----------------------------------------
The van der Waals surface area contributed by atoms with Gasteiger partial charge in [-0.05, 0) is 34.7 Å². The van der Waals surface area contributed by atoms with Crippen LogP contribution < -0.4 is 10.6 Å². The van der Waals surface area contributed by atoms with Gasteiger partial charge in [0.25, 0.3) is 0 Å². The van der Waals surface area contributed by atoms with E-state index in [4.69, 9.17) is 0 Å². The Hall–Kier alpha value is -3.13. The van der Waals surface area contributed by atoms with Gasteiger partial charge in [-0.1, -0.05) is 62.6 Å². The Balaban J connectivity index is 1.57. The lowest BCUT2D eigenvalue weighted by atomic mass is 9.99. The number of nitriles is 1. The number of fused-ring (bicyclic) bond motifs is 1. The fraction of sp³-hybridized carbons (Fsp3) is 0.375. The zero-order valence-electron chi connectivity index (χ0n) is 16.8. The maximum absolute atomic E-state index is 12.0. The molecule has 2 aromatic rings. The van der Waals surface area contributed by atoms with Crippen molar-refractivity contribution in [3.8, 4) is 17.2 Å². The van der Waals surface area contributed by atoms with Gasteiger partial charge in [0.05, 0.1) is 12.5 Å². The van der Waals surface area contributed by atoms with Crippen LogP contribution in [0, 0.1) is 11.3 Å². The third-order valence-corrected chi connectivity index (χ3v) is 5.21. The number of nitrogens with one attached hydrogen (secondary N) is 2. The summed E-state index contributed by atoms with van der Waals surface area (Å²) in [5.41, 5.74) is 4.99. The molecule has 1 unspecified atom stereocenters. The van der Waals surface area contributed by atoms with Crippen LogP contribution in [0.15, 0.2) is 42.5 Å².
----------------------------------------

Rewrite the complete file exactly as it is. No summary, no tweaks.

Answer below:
The van der Waals surface area contributed by atoms with Gasteiger partial charge in [-0.05, 0) is 34.7 Å². The van der Waals surface area contributed by atoms with Crippen LogP contribution < -0.4 is 10.6 Å². The van der Waals surface area contributed by atoms with Gasteiger partial charge in [0.25, 0.3) is 0 Å². The van der Waals surface area contributed by atoms with E-state index in [4.69, 9.17) is 0 Å². The Hall–Kier alpha value is -3.13. The van der Waals surface area contributed by atoms with Gasteiger partial charge in [-0.1, -0.05) is 62.6 Å². The Balaban J connectivity index is 1.57. The lowest BCUT2D eigenvalue weighted by atomic mass is 9.99. The number of nitriles is 1. The number of fused-ring (bicyclic) bond motifs is 1. The fraction of sp³-hybridized carbons (Fsp3) is 0.375. The zero-order valence-electron chi connectivity index (χ0n) is 16.8. The maximum absolute atomic E-state index is 12.0. The molecule has 2 aromatic rings. The van der Waals surface area contributed by atoms with Crippen molar-refractivity contribution in [3.8, 4) is 17.2 Å². The van der Waals surface area contributed by atoms with Gasteiger partial charge in [0.05, 0.1) is 12.5 Å². The van der Waals surface area contributed by atoms with Crippen LogP contribution in [0, 0.1) is 11.3 Å². The third-order valence-corrected chi connectivity index (χ3v) is 5.21. The number of nitrogens with one attached hydrogen (secondary N) is 2. The summed E-state index contributed by atoms with van der Waals surface area (Å²) in [5.41, 5.74) is 4.99. The molecule has 1 unspecified atom stereocenters. The van der Waals surface area contributed by atoms with Crippen LogP contribution in [0.15, 0.2) is 42.5 Å².